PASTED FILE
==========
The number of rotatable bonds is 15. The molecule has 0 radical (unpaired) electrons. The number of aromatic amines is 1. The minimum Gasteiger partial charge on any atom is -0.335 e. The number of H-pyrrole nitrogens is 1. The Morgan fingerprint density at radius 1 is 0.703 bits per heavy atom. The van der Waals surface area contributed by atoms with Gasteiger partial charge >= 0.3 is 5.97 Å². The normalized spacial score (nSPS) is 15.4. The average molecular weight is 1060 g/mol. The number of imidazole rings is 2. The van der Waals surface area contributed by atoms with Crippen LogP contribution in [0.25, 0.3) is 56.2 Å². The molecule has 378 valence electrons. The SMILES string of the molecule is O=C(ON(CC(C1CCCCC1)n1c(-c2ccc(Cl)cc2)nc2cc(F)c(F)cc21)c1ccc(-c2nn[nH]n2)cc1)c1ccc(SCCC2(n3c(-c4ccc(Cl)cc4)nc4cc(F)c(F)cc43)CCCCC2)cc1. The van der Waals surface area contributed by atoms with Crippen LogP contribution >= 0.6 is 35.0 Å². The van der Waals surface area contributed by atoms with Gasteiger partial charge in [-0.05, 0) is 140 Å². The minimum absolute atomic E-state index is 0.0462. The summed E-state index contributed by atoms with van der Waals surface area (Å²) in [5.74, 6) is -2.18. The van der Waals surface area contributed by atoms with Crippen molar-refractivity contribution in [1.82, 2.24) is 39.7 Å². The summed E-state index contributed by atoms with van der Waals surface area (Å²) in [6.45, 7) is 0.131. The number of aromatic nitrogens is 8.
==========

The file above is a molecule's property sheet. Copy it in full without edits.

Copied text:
The number of rotatable bonds is 15. The molecule has 0 radical (unpaired) electrons. The number of aromatic amines is 1. The minimum Gasteiger partial charge on any atom is -0.335 e. The number of H-pyrrole nitrogens is 1. The Morgan fingerprint density at radius 1 is 0.703 bits per heavy atom. The van der Waals surface area contributed by atoms with Gasteiger partial charge >= 0.3 is 5.97 Å². The normalized spacial score (nSPS) is 15.4. The average molecular weight is 1060 g/mol. The number of imidazole rings is 2. The van der Waals surface area contributed by atoms with Crippen LogP contribution in [0.25, 0.3) is 56.2 Å². The molecule has 378 valence electrons. The SMILES string of the molecule is O=C(ON(CC(C1CCCCC1)n1c(-c2ccc(Cl)cc2)nc2cc(F)c(F)cc21)c1ccc(-c2nn[nH]n2)cc1)c1ccc(SCCC2(n3c(-c4ccc(Cl)cc4)nc4cc(F)c(F)cc43)CCCCC2)cc1. The van der Waals surface area contributed by atoms with Crippen LogP contribution >= 0.6 is 35.0 Å². The van der Waals surface area contributed by atoms with Gasteiger partial charge in [-0.05, 0) is 140 Å². The minimum absolute atomic E-state index is 0.0462. The summed E-state index contributed by atoms with van der Waals surface area (Å²) in [5.74, 6) is -2.18. The van der Waals surface area contributed by atoms with Crippen molar-refractivity contribution in [1.82, 2.24) is 39.7 Å². The summed E-state index contributed by atoms with van der Waals surface area (Å²) in [6.45, 7) is 0.131. The number of aromatic nitrogens is 8.